Top executives of Facebook, Google, Amazon, and approximately 300 other businesses in the United States have urged President Trump to preserve the Deferred Action for Childhood Arrivals federal program, commonly referred to as DACA. In a recently published letter addressed to the highest office in the U.S., the three tech giants and other companies pleaded with the President to continue protecting young adults who were illegally brought to the country, stating that these "Dreamers" are essential to the country's economy and should not be deported.
The open letter to President Trump was officially sent by FWD.us, an immigration reform advocacy group backed by Facebook co-founder and Chief Executive Officer Mark Zuckerberg. Apart from the aforementioned trio, the letter was signed by top executives of the likes of Netflix, Lyft, Airbnb, and the Microsoft-owned LinkedIn. While primarily penned by veterans from the tech industry, the letter also boasts some signees from other segments, including General Motors Chairman and CEO Mary Barra. In a related post published on his Facebook page on Thursday evening, Mr. Zuckerberg called for Congress to pass the Dream Act or a comparable solution which would protect young adults brought to the country from being deported. Facebook CEO said that children of parents who illegally immigrated to the U.S. don't take living in the country for granted despite many of them being here for "as long as they can remember," urging the competent authorities to protect them.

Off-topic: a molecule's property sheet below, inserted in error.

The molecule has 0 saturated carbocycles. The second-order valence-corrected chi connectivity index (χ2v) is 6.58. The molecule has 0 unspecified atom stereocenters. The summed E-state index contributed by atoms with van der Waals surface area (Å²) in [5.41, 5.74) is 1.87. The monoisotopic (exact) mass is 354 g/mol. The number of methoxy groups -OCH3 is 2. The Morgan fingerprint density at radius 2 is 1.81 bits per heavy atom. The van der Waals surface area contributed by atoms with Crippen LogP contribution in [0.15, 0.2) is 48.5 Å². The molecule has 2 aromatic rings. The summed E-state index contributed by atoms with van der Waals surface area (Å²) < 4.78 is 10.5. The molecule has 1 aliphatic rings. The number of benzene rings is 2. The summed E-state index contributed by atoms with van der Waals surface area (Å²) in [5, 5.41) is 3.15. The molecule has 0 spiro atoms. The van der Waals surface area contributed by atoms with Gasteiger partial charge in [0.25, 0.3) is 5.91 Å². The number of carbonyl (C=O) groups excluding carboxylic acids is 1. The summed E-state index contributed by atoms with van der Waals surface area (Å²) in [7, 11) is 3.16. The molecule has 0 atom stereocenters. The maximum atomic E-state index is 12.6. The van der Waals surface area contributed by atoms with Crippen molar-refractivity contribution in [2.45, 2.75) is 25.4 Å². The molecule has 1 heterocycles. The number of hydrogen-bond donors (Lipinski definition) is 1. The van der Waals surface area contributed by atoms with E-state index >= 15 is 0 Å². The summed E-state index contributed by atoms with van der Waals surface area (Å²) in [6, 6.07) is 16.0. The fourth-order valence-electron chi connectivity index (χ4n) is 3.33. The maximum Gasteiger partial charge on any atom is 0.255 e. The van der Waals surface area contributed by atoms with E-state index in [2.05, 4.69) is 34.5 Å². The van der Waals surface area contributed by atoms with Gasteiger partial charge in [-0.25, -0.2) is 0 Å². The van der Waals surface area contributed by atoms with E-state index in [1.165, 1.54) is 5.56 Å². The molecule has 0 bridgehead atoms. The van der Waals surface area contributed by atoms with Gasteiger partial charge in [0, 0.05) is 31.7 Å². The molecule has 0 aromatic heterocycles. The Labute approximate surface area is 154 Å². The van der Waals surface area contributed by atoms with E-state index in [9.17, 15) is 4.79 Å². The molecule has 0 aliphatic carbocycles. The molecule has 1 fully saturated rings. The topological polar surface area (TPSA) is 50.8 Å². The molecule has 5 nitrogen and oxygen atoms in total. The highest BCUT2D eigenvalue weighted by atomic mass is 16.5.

The DACA policy was established by the former Obama administration in mid-2012 and is expected to be repealed by President Trump later today, though initial reports suggest that the government will allow some Dreamers to temporarily stay in the country. The move is seen as an extension of President Trump's stricter immigration policies which formed a large part of the political platform on which he was elected to lead the country in late 2016. Under the DACA program, young adults who were illegally brought to the U.S. are able to stay in the country by obtaining and renewing special work permits. President Trump's reported decision to end the initiative would come shortly after he already clashed with the tech industry over a number of other policy issues including general immigration and high-skilled visa programs.